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Social housing

Social housing is the provision of housing at affordable rates for those who cannot afford to rent or purchase a home on the open market. 

Housing can be provided by the local authority, registered social landlords (“RSLs”) or other not for profit organisations. The right to occupy homes can be granted via agreements relating to Residential tenancies. There are also various home ownership schemes available including HomeBuy, Shared Ownership and Rent First. 

Social housing is governed by law to ensure its affordability and quality. The Regulatory Framework (2017) was developed in partnership with key stakeholders, including its tenants. It was originally implemented in 2017 and following an intermediate review, revised standards were published in 2018. A consultation process is now underway and updated standards and a new framework are likely to be implemented in 2021. The framework aims to ensure that Wales continues to have well governed RSLs, with tenants remaining at the heart of the regulation for improved accountability and transparency. 

The Welsh Government set a target for all social homes to meet the Welsh Housing Quality Standard. All providers were given a target date of December 2020 to ensure all housing met those standards. However, Covid-19 has had a significant impact on planned programmed work and an extension beyond the deadline has been agreed by the Minister for Housing and Local Government where required.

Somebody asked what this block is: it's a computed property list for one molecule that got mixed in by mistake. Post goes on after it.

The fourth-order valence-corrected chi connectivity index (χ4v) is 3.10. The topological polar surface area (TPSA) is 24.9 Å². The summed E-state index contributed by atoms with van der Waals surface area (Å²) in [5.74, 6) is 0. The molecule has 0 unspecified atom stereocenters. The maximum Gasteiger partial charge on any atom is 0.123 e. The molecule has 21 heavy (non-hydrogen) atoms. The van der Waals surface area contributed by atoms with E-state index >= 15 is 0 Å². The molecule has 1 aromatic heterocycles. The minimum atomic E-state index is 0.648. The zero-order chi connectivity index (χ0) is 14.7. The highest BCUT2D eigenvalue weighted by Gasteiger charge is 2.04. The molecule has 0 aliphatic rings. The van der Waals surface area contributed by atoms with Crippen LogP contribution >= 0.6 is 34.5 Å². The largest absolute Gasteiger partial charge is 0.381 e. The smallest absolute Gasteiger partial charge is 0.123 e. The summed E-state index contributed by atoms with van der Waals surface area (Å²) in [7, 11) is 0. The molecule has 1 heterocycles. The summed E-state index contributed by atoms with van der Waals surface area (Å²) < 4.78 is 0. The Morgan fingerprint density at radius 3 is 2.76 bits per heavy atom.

Under Part 1 of the Housing Act 1996 the Welsh Ministers register and regulate RSLs. This permits the Welsh Ministers to issue guidance and sets standards relating to:

  • The management of housing accommodation by RSLs (introduced by the Housing (Wales) Measure 2011)  
  • The governance and financial management of RSLs; 
  • Complaints and performance; and,
  • Establishing and maintaining the financial viability of RSLs

Local authorities do not need to register with the Welsh Ministers although they may set standards to be met and can intervene if standards in connection with the quality and rent or service charges relating to accommodation are not met. 

The Housing Act 1985 enables local authorities to undertake voluntary transfers of tenanted stock to other landlords as a means of securing investment for the improvement of social housing. The transfers required the agreement of the majority of its tenants, who had to be consulted prior to disposal, and the consent of the Welsh Ministers. Many RSLs were formed specifically for this purpose.

The Regulation of Registered Social Landlords (Wales) Act 2018 was introduced to reduce central and local government control over RSLs. It enables RSLs to be able to continue to access private finance to supplement grants provided by the Welsh Government. In addition, it provides further freedoms in that RSLs no longer require the consent of the Welsh Ministers before they sell a property, they only need to notify to Welsh Ministers that they are doing so.  

The Public Services Ombudsman (Wales) Act 2005 enables tenants of social housing who are dissatisfied with their landlords to complain to the Public Services Ombudsman Wales

Published on
Last updated
01 December 2021